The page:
Tuesday, May 3, 2011

Can A Company "Die" Prematurely?

This question was asked in a recent Wall Street Journal management blog. The author said that economists generally answer that institutions die when they deserve to die - that is, when they have shown themselves incapable of fulfilling stakeholder demands. But then the blog went on to say that this assessment misses an important point: that just as a person's death can be untimely, so too can corporate death, at least from the perspective of society at large. The author posits that organizations grow and prosper by turning simple ideas into complex systems and that complexity takes time - a reason to encourage organizations to adjust their strategies to pursue a long-term mission.

This blog reminded me of the book that got me started on my study of old companies, Arie de Geus' The Living Company: Habits for Survival in a Turbulent Business Environment. In the prologue to his book, de Geus states that if you look at corporations in light of their potential longevity, most are dramatic failures - or, at least underachievers. The large, multi-national companies, he says, live an average of 40-50 years. Other studies on life expectancy of firms regardless of size indicate an average of 12.5 years. Knowing that companies can survive for well over 100 years, the implication is that a gap exists that represents wasted potential. De Geus maintains that no living species endures such a large gap between potential life expectancy and average realization. Moreover, few other types of institutions (such as churches or universities) seem to have the abysmal demographics of the corporate life form.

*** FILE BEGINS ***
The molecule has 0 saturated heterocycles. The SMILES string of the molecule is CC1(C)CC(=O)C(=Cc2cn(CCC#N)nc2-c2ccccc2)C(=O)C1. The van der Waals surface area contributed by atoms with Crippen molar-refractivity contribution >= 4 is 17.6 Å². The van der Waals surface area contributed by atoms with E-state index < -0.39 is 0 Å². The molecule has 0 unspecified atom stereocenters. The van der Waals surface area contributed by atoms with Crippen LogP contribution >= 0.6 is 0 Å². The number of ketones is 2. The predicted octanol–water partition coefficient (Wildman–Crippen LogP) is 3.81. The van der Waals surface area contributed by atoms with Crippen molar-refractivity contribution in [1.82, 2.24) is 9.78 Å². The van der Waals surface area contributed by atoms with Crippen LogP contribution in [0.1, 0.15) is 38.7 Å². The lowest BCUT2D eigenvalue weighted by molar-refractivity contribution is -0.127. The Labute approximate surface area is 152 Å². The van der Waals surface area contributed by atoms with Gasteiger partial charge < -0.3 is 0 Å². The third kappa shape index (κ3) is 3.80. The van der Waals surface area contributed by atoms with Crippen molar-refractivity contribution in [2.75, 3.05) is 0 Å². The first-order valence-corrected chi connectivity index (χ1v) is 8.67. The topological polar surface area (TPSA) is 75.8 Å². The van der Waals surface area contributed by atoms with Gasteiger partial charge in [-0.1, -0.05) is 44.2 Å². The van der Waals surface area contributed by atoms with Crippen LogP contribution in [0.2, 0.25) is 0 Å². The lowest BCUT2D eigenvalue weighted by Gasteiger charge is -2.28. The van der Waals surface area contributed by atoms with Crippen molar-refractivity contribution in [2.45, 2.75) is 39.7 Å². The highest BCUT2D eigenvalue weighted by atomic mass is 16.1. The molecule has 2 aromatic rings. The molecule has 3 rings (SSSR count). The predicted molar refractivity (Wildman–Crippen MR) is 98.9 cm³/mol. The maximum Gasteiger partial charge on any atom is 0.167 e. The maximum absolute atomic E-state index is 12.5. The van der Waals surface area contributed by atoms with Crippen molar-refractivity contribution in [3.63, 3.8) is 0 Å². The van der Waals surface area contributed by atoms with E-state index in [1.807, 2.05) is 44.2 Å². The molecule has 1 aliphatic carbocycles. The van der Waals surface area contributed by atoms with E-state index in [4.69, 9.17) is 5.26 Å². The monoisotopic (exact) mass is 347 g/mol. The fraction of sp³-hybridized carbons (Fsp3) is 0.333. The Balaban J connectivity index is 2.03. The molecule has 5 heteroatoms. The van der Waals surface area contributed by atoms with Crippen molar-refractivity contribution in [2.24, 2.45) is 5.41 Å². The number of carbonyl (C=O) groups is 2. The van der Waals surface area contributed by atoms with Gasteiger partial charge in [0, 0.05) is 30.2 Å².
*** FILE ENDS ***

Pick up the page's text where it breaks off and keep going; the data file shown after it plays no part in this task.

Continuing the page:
Why should we be concerned about premature corporate death? As de Geus comments: "The damage is not merely a matter of shifts in the Fortune 500 roster: work lives, communities and economies are all affected, even devastated, by premature corporate deaths." He, too, speculates that the reason for premature corporate death is because management focus is too narrow and short-term, forgetting that the organization's true nature is that of a community of humans in pursuit of a long-term mission.

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